The OGC provides advice and legal support to staff of the University regarding intellectual property. In collaboration with Commercial Development and Industry Partnerships (CDIP), the Research Office and the Copyright Officer, we assist staff with a variety of intellectual property related matters such as research contracts, patent registration, copyright licences and various other transactions entered into by the University.
The Intellectual Property Policy 2016 sets out the University’s policy about intellectual property, including reporting obligations, management and commercialisation of intellectual property owned by the University and disbursements back to inventors.
The intellectual property of the University is managed by the office of CDIP, with legal support from the OGC.
Types of intellectual property
The information below is intended as a very brief summary of different types of intellectual property rights that are most relevant to the University. For more information or for specific enquiries, please contact the OGC.
- Copyright provides free and automatic legal protection for original materials such as literary, artistic, dramatic, or musical works. The University has a detailed copyright portal on its website, which sets out information on the nature of copyright, the University’s policies and advice for staff and students. Copyright enquiries can be directed to the Copyright Officer or the OGC.
Software may also be protected by copyright. More information regarding software and open source licenses can be found on the CDIP website.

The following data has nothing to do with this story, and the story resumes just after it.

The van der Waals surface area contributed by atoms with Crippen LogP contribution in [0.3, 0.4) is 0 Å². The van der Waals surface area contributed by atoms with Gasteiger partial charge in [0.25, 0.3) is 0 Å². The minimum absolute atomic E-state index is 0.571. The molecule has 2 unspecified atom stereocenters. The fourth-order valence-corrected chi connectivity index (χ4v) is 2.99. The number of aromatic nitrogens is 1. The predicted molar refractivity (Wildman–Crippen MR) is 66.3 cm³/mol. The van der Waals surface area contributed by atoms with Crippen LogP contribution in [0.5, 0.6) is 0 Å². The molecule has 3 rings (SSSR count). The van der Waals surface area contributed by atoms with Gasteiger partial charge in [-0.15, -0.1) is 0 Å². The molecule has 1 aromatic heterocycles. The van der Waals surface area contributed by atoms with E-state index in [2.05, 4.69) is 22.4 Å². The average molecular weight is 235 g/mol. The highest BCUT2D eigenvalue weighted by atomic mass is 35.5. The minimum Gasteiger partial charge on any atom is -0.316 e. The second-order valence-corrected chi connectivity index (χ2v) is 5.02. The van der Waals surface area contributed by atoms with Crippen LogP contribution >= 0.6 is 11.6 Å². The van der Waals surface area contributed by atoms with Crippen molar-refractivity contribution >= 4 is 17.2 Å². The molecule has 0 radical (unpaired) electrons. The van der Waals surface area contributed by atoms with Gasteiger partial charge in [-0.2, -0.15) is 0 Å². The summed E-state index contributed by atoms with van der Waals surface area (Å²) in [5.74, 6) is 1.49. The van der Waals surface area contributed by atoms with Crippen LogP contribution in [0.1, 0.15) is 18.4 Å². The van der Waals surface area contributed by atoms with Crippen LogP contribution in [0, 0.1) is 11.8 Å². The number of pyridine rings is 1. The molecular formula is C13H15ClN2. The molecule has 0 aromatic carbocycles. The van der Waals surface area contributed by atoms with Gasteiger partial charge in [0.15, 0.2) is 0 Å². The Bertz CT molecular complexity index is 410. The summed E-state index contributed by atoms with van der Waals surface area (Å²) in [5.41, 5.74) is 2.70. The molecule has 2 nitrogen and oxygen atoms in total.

- A trade mark can refer to letters, words, phrases, sounds, smells, shapes, logos, pictures, aspects of packaging or a combination of these elements. In Australia, trade marks are applied for and registered with IP Australia, a government authority, and allow a trader the right to distinguish their goods and services from other traders. The University’s trade mark portfolio is managed by the Intellectual Property Unit within the office of CDIP. Any trade mark related enquiries should be directed to CDIP or the OGC.
- The term ‘confidential information’ means facts or information that are not in the public domain, including know-how and other proprietary information. Researchers who may wish to share or disseminate confidential information with external parties should contact the office of CDIP or the OGC directly to determine whether a Confidentiality Agreement is required.
- A patent is a right granted for a device, substance, method or process. There are various requirements which must be met in order to successfully register a patent. Once registered, a patent allows the owner an exclusive right to make commercial use of an invention for as long as that patent is in effect. All patents for University inventions are applied for through the office of CDIP. Members of staff and students can report intellectual property they create to CDIP by completing a Record of Invention Form which is available on the CDIP website.
Plant Breeders Rights
Also known as Plant Variety Rights, Plant Breeders Rights (PBR) is a form of protection granted to breeders of new varieties of plant. IP Australia is the registration authority in Australia and if the new variety meets the requirements set by IP Australia in respect to key criteria, then the breeder will be granted exclusive control over the propagating material and harvested material from the new variety for a number of years. The University’s PBR portfolio is managed by the Intellectual Property Unit within the office of CDIP.
Materials include new physical objects and matter such as chemical compounds, mice strains, germplasm, fibre optics, human and/or animal tissues (and resulting cell lines), pathogens, and others. In some cases the physical material will covered by a patent or its structural information may be protected by copyright. Researchers who wish to share their materials with researchers in other institutions or with companies should first contact CDIP or fill in an Outgoing MTA form available on the CDIP website.